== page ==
The argument has been made by some religious people that every person’s fate is predestined, and everyone is subject to the fate God wills them. Others have argued that everything in life is based on free will where each person decides their own fate. Still others have strayed towards the middle, claiming it is a combination of both. The hand that is dealt to you can be played anyway you want. Life must be a combination of determinism and freewill, say a person wishes to become a professional athlete. This person would have the physical conditioning necessary to excel in such an environment.
Part of that would come from training, of course, but the chance of such a person succeeding would have to rely on the body they were given to start with. Therefore, such a person’s fate would be partly predestined. Part of the destiny of being an athlete would have to be determined by free will. If this person had chosen not to be an athlete and opted instead to be a computer geek, that would be free will. Free will and predestination must go hand in hand, complementing one another. Say that another person wanted to win the lottery.
For example, this person bought lotto tickets daily. Sure, there’s the element of chance, but part of the outcome must be determined. If the person wasn’t destined to win they would simply not get any winning tickets. In addition, this person could not win the lottery unless chance was on their side. They would have to be in the right place at the right time, as the saying goes, in order to win. A person taking the side of predestination would say that if he wasn’t meant to win, then his destiny would not have placed him in a position to win.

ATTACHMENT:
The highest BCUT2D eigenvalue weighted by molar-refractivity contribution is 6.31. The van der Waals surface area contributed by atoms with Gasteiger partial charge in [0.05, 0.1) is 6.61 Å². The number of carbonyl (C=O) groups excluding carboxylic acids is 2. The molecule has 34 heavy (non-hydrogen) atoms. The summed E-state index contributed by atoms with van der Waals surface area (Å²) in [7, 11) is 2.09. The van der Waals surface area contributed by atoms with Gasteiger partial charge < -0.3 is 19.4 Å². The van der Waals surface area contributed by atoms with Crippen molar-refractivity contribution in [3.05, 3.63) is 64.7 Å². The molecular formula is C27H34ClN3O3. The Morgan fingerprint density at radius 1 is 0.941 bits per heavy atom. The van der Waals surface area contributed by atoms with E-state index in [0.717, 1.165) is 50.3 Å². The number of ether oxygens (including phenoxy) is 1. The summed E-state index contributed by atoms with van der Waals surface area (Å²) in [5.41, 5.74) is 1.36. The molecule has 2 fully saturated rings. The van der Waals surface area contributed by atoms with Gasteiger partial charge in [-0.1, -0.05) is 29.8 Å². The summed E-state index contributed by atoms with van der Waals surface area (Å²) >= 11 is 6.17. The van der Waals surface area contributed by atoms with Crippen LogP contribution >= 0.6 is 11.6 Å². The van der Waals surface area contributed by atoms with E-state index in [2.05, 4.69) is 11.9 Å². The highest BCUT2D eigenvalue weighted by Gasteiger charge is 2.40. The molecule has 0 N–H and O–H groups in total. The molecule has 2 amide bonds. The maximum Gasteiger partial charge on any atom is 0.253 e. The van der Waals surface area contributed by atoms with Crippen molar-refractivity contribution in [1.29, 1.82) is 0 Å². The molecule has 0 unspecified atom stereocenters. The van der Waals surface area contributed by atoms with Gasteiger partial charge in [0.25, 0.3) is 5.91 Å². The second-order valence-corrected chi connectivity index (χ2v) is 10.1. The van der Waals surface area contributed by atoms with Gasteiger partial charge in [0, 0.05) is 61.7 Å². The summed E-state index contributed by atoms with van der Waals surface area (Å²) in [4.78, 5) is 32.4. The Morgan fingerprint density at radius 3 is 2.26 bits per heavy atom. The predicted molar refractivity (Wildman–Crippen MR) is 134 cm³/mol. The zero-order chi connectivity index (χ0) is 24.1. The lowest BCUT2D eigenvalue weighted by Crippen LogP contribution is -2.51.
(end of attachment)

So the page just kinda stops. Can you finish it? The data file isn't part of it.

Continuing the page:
On the other hand, one could argue that free will was responsible, and that the person was solely responsible for their good fortune. The individual could have chosen not to buy a ticket on the particular day that he might have won. Or he may have chosen to buy a ticket at a different location than he usually goes to. It would be hard to keep either determinism of free will out of the equation, because they seem to have equal parts in it. In any event, the point here is that no single person or group can argue that everything is either predetermined or not. There has to be a grey area in between where the two meet on equal terms.
This seems to be the area in which most of the real events in life occur; part conscious decision, part unavoidable circumstance. Hardly ever will things be solely the result of free will or fate/destiny. There is no defining end to this argument between determinism and free will, unless you agree that they are equally important in the “great equation” of life. Now as for the theory of free will being ones fate. If you choose to do something would that not be your fate instead of your free will? This is an entirely different section of the fate and free will argument that I will not get into.